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Gynecol Oncol. 2004 May;93(2):390-3.

Use of tamoxifen in asymptomatic patients with recurrent small-volume ovarian cancer.

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  • 1Department of Hematology/Medical Oncology, The Cleveland Clinic Foundation, Cleveland, OH 44195, USA.



Tamoxifen, a well-tolerated oral hormonal agent with biological activity in ovarian cancer, is a potentially attractive option in asymptomatic patients with recurrent disease. Unfortunately, the clinical utility of the drug in this specific setting has not been well documented.


A retrospective review was conducted of patients with cancers of the ovary, fallopian tube, and primary cancer of the peritoneum at the Cleveland Clinic who experienced recurrence of the malignancy, in the absence of large volume disease (by physical exam and radiographic evaluation) or any cancer-related symptoms, and who received tamoxifen (20 mg [most patients] or 40 mg/day) before re-initiation of cytotoxic chemotherapy.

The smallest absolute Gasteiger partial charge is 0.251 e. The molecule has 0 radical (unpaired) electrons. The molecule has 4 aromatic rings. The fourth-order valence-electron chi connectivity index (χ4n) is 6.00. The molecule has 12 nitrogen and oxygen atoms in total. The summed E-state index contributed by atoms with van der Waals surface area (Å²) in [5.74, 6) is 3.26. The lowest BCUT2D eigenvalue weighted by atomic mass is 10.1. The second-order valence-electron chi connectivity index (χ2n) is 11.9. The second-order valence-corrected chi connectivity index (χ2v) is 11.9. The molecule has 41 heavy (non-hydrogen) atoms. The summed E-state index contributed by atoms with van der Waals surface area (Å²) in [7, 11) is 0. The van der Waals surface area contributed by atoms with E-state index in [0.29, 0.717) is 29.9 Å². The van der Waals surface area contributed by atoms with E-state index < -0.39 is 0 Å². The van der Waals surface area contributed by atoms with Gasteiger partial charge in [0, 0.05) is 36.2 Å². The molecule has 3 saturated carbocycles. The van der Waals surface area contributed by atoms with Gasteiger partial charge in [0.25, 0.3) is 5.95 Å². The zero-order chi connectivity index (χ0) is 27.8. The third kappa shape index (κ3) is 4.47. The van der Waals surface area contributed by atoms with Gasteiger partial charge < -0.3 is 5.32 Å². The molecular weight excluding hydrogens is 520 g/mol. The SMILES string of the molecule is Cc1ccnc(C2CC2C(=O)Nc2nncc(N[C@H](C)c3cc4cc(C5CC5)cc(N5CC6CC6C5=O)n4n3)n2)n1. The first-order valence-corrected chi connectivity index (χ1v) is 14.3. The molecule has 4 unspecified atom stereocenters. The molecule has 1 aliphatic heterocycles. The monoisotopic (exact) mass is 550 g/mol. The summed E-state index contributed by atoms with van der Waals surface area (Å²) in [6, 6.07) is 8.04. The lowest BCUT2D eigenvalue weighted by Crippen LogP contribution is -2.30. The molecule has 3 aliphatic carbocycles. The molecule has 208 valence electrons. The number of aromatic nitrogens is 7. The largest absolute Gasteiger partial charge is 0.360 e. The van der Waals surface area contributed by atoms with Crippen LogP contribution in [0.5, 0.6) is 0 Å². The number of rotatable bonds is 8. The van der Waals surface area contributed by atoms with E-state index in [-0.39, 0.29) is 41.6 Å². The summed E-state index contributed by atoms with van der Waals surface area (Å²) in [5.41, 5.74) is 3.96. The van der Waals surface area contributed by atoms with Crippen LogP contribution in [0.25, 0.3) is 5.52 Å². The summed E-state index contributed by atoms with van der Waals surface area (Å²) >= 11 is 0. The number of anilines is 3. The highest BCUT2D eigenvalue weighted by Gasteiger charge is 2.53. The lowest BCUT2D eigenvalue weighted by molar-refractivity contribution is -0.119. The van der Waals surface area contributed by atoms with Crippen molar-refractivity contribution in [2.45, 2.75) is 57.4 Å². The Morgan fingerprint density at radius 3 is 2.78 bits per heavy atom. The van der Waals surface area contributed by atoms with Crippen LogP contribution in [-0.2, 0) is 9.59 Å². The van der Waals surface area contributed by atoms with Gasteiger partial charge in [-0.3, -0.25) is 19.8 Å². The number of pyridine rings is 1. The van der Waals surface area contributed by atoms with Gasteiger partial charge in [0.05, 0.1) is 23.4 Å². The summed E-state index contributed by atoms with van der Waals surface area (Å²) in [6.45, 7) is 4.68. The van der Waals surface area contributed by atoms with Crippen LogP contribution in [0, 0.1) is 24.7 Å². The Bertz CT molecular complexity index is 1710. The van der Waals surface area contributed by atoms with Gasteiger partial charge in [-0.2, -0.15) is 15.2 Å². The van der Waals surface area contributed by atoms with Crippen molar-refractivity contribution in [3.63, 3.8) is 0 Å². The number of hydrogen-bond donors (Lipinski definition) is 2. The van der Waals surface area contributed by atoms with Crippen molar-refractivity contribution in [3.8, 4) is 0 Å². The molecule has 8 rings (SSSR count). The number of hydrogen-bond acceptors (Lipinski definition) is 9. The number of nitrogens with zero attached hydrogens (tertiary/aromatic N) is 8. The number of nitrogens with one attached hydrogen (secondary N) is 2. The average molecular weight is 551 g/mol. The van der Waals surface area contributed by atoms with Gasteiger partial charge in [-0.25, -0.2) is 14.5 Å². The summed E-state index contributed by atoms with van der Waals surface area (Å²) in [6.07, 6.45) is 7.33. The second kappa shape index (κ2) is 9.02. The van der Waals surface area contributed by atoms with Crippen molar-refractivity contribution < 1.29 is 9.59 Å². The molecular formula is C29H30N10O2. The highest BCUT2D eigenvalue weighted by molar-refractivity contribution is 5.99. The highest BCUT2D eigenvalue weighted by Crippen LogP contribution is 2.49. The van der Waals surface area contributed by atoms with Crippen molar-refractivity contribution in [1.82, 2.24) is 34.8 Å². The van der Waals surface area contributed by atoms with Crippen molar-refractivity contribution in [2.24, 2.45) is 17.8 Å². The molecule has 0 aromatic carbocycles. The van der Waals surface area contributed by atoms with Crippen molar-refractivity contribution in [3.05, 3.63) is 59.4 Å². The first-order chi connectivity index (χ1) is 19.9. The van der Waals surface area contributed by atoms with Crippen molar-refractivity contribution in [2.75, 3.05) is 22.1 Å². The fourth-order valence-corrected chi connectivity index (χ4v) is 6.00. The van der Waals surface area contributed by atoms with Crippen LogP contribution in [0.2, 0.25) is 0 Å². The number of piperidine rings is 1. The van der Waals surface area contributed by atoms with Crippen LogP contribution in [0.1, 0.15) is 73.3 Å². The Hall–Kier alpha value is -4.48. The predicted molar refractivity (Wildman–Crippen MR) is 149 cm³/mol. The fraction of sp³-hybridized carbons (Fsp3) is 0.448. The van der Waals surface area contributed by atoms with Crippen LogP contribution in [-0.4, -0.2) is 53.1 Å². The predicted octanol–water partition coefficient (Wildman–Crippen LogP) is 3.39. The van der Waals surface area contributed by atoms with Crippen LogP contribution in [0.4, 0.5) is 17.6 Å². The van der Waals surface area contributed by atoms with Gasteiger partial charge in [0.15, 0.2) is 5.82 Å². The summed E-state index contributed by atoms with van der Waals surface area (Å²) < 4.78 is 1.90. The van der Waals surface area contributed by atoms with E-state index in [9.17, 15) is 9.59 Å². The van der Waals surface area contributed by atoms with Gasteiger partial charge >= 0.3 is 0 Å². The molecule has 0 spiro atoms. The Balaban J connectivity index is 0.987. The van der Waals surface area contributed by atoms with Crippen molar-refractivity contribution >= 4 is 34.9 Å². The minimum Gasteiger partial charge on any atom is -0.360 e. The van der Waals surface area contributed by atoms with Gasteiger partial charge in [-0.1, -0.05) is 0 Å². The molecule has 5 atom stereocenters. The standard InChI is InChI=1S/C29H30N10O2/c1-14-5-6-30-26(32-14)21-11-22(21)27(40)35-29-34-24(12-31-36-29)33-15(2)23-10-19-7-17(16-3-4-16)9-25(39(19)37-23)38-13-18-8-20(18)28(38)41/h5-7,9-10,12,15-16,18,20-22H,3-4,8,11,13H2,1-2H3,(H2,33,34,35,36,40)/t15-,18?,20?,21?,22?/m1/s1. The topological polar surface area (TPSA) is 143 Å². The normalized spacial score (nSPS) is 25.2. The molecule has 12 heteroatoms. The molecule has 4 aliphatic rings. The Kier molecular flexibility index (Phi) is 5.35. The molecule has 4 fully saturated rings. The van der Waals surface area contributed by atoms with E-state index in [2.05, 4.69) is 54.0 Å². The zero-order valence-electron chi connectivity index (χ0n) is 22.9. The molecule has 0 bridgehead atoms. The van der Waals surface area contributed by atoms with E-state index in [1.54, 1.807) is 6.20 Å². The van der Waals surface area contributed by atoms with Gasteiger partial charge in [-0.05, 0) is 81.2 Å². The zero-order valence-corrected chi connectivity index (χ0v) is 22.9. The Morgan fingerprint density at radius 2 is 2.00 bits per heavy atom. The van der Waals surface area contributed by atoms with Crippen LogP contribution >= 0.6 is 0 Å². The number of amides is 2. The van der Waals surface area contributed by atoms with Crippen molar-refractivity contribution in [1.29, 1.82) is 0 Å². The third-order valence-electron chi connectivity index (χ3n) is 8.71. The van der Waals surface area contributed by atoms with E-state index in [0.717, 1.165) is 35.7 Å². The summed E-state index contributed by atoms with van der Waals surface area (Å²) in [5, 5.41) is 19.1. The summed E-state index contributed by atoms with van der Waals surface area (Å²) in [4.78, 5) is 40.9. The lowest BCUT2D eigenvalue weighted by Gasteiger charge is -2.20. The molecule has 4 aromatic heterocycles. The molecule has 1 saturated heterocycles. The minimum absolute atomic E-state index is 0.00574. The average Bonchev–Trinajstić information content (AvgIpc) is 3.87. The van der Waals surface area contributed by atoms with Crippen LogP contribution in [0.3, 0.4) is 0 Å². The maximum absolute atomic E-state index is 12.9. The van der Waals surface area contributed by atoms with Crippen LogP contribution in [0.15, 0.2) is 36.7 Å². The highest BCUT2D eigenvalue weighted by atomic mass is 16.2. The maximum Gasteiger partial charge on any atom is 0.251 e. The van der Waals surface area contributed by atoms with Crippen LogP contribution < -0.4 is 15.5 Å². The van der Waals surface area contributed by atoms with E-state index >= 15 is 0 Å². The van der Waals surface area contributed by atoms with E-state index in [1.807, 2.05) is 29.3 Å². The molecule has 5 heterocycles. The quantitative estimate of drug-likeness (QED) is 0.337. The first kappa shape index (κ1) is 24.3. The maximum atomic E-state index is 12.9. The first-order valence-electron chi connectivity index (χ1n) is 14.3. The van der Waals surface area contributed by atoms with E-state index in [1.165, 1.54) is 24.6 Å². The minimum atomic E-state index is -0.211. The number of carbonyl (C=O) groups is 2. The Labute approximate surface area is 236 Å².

Fifty-six patients (45 after primary chemotherapy; 12 after second-line treatment) satisfied the criteria noted above. The median duration of treatment was 3 months (range 1-30 months), with 42% and 19% of patients remaining on tamoxifen for >/=6 and >/=12 months, respectively. Reasons for discontinuation were equally divided between three causes: (a) continued rise in CA-125 antigen level without symptoms or other objective signs of cancer; (b) evidence of progressive disease by physical exam or radiographic evaluation in the absence of symptoms; and (c) development of cancer-related symptoms.


In the absence of data from a randomized controlled trial which defines optimal management of the asymptomatic ovarian cancer patient with documented recurrent disease, tamoxifen is a rational management option, although it remains unknown if the delay in subsequent administration of chemotherapy in some individuals for periods greater than 6-12 months results from a direct effect of this agent or simply reflects the natural history of disease in a subset of patients in this clinical setting.

[PubMed - indexed for MEDLINE]
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